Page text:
Collecting $100 bills can be a fun and worthwhile hobby. If you’re just starting out and don’t particularly care about snatching an ultra-rare piece, online marketplaces like eBay can be a great place to find affordable bills. For example, here’s a 1934 $100 Federal Reserve bill auction.

1934 $100 Federal Reserve bill auction

But if you want to expand your collection and are willing to invest in some rare finds, attending auctions or reaching out to dealers can help you track down unique $100 bills.

Grading is the most important aspect to consider when purchasing a $100 bill, as it will determine its value and the price you should pay for it. It’s worth doing your research or investing in grading services to ensure that your collectible bills are accurately evaluated.

Grading a Dollar Bill

To properly grade a dollar bill, you will need to examine the following:

  • The condition of the paper — Is it crisp and uncreased, or is it torn or wrinkled? Specifically, look at the edges (where the wear can be more prominent) and the creases.
  • The ink quality — Is the ink bright and clear, or faded?
  • Any folds or creases present — Are they light and not detracting from the overall appearance, or are they deep and distracting?
  • The look — As subjective as this sounds, a bill that is more aesthetically pleasing will generally hold a higher grade and value.

Professional graders use these criteria to assign a grade on a scale from 1 to 70, with 70 being perfect condition. These observations must be done with a magnifying glass or loupe to closely inspect the details of the bill and determine its grade. Here’s a grading list if you wish to learn more about each grade.

As a general rule of thumb, grades above 60 will typically be worth more to collectors, as they are in better condition. However, certain serial numbers and signatures may increase the value of lower grade bills. The bill’s history also heavily affects its value — for example, a bill that’s been on the moon (known as ‘flown to the moon’ bill) or a bill owned by a famous historical figure will hold more value despite its condition.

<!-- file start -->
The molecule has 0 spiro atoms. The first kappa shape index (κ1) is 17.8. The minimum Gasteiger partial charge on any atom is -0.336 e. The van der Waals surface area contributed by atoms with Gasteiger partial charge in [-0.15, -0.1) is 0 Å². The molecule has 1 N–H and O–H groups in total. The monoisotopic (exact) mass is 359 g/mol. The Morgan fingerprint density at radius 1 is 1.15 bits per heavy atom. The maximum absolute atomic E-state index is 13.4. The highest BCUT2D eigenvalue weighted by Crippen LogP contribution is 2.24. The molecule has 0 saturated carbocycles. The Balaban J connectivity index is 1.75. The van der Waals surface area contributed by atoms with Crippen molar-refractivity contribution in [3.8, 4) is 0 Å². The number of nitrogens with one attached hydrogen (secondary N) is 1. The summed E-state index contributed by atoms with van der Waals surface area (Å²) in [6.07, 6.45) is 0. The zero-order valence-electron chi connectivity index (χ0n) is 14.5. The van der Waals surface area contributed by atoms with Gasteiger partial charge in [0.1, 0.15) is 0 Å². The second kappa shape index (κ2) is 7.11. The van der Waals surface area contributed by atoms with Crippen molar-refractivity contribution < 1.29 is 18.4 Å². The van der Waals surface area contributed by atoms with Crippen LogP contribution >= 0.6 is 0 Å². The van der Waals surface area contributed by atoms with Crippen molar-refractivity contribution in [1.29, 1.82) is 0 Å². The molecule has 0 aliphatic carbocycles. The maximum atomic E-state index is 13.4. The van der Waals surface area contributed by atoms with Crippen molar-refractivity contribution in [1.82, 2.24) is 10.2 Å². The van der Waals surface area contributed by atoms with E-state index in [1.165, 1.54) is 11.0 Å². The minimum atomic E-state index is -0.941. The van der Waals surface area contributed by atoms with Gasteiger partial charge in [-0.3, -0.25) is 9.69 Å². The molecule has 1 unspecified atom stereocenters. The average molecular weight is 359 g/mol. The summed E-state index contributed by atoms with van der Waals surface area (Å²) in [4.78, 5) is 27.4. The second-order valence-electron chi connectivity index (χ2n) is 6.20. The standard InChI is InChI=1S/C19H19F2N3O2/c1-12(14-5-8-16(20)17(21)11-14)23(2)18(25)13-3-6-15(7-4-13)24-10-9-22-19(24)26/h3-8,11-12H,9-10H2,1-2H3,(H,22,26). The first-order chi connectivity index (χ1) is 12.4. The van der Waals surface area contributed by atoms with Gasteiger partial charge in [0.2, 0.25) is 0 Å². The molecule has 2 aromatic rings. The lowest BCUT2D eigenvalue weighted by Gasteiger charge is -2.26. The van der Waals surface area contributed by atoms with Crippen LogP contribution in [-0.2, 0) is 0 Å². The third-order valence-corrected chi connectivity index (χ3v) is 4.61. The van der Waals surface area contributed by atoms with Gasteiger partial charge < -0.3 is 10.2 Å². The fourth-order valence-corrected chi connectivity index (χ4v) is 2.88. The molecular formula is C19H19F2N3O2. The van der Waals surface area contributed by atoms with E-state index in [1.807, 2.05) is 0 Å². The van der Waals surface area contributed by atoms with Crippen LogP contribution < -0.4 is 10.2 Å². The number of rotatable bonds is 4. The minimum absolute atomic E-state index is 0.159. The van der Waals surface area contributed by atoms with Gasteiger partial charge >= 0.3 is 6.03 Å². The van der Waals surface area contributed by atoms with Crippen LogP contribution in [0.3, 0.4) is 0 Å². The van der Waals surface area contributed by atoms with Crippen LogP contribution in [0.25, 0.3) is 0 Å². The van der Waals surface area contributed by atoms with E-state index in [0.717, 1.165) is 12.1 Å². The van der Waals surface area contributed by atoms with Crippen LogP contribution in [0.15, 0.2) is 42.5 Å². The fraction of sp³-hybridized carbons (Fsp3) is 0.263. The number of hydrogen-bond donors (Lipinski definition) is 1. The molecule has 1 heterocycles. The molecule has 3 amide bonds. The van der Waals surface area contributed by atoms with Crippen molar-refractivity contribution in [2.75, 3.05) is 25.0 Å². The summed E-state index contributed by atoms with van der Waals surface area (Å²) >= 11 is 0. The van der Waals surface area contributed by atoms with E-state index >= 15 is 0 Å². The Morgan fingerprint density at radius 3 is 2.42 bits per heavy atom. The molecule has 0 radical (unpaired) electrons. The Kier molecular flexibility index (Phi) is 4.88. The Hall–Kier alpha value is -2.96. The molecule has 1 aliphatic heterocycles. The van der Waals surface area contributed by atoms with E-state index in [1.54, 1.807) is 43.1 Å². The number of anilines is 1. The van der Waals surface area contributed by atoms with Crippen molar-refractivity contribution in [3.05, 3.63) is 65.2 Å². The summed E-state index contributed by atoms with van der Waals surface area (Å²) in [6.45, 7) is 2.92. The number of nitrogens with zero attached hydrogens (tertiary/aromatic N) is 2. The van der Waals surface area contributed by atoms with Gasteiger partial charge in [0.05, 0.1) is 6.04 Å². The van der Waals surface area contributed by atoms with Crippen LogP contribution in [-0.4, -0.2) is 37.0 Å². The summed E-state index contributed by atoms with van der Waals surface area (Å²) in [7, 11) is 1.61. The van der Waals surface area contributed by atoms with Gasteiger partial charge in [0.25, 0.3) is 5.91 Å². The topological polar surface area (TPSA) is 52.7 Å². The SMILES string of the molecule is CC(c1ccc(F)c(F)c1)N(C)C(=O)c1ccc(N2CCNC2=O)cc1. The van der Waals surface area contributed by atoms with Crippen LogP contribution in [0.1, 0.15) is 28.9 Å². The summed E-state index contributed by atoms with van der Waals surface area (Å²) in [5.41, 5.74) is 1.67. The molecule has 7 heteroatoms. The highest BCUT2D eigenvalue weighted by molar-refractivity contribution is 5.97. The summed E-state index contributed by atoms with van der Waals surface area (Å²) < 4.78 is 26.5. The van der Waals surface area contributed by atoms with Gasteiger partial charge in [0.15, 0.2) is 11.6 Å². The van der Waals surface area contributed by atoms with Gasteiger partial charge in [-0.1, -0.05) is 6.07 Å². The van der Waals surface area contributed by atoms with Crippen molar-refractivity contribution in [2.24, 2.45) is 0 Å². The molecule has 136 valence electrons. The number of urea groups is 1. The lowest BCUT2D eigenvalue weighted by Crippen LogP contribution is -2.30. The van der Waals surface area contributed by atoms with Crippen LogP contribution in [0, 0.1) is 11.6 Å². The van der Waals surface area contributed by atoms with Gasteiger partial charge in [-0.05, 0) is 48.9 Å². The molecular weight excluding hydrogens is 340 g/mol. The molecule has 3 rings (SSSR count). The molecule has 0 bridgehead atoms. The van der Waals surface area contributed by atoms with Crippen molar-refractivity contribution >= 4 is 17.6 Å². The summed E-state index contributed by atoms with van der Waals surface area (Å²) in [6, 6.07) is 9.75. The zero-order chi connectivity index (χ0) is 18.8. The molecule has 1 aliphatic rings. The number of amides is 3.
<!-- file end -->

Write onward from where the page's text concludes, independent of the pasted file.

Buying a Vintage $100 Bill

The first and most important step when you decide to purchase a vintage $100 bill is to ensure that it has been accurately graded. Look for reputable dealers or grading services, and don’t be afraid to ask questions about the bill’s condition or history.

Once you have found a vintage $100 bill that interests you, do some research on its value and compare prices from different sellers. The age, grade, and rarity of the bill will all play a role in determining its value.

When it comes to making the actual purchase, be sure to use a secure payment method and keep your receipt or proof of purchase in case any issues arise. It’s also important to keep storage in mind — bills should be kept flat, away from moisture and extreme temperatures, and in a protective sleeve or holder.

To give you an idea of prices for a non-rare vintage $100 bill, here’s one from North River Bank that went for $205,63. Another example is this $100 bill from the National Gold Bank of D.O. Mills&Co that went for $124.

Around the same price point we see this 1966 Very Fine legal tender note that sold for $192 and this 1914 Federal Reserve note that went for $216.

1966 Very Fine legal tender note

For a rarer (and more expensive) piece, here’s a 1950 bill signed by Elvis Presley, Ted Williams, Casey Stengel, and others that fetched a $2,040 price.

1950 bill signed by Elvis Presley, Ted Williams, Casey Stengel, and others

But if you’re after the more unique pieces, prepare to shell out some serious cash. Let’s see some heavy hitters in the vintage $100 bill market.

The Five Most Valuable $100 Bills

Prepare yourself, these figures are not for the faint of heart. These bills are as unique as it gets, which is why they go for such crazy-high prices.

But before getting into the list, we must give you a word of warning. All of these pieces were sold at auctions, which means that the prices listed do not necessarily reflect their real value. Auction fever is real, and it often drives the prices up.